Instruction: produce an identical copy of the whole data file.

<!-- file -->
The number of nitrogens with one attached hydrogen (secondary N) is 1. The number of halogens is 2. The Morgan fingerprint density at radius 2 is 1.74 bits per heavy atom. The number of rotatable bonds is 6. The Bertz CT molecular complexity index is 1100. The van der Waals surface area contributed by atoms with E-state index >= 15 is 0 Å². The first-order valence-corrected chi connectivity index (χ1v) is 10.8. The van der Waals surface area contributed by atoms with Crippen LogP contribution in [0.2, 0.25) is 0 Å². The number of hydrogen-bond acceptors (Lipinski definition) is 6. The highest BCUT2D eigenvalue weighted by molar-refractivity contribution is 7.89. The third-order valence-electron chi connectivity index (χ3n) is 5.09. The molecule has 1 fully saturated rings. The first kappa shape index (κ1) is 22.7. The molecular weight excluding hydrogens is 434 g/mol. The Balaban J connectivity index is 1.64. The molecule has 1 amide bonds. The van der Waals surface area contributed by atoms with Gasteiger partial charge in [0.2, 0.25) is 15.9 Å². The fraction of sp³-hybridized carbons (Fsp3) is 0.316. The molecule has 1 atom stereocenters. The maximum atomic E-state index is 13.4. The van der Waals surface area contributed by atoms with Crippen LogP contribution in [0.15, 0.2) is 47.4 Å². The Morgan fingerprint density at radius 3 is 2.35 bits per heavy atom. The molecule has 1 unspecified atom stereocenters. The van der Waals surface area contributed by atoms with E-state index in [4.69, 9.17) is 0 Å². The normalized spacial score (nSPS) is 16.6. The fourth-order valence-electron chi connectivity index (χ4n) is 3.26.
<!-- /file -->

The number of nitrogens with one attached hydrogen (secondary N) is 1. The number of halogens is 2. The Morgan fingerprint density at radius 2 is 1.74 bits per heavy atom. The number of rotatable bonds is 6. The Bertz CT molecular complexity index is 1100. The van der Waals surface area contributed by atoms with E-state index >= 15 is 0 Å². The first-order valence-corrected chi connectivity index (χ1v) is 10.8. The van der Waals surface area contributed by atoms with Crippen LogP contribution in [0.2, 0.25) is 0 Å². The number of hydrogen-bond acceptors (Lipinski definition) is 6. The highest BCUT2D eigenvalue weighted by molar-refractivity contribution is 7.89. The third-order valence-electron chi connectivity index (χ3n) is 5.09. The molecule has 1 fully saturated rings. The first kappa shape index (κ1) is 22.7. The molecular weight excluding hydrogens is 434 g/mol. The Balaban J connectivity index is 1.64. The molecule has 1 amide bonds. The van der Waals surface area contributed by atoms with Gasteiger partial charge in [0.2, 0.25) is 15.9 Å². The fraction of sp³-hybridized carbons (Fsp3) is 0.316. The molecule has 1 atom stereocenters. The maximum atomic E-state index is 13.4. The van der Waals surface area contributed by atoms with Crippen LogP contribution in [0.15, 0.2) is 47.4 Å². The Morgan fingerprint density at radius 3 is 2.35 bits per heavy atom. The molecule has 1 unspecified atom stereocenters. The van der Waals surface area contributed by atoms with E-state index in [4.69, 9.17) is 0 Å². The normalized spacial score (nSPS) is 16.6. The fourth-order valence-electron chi connectivity index (χ4n) is 3.26.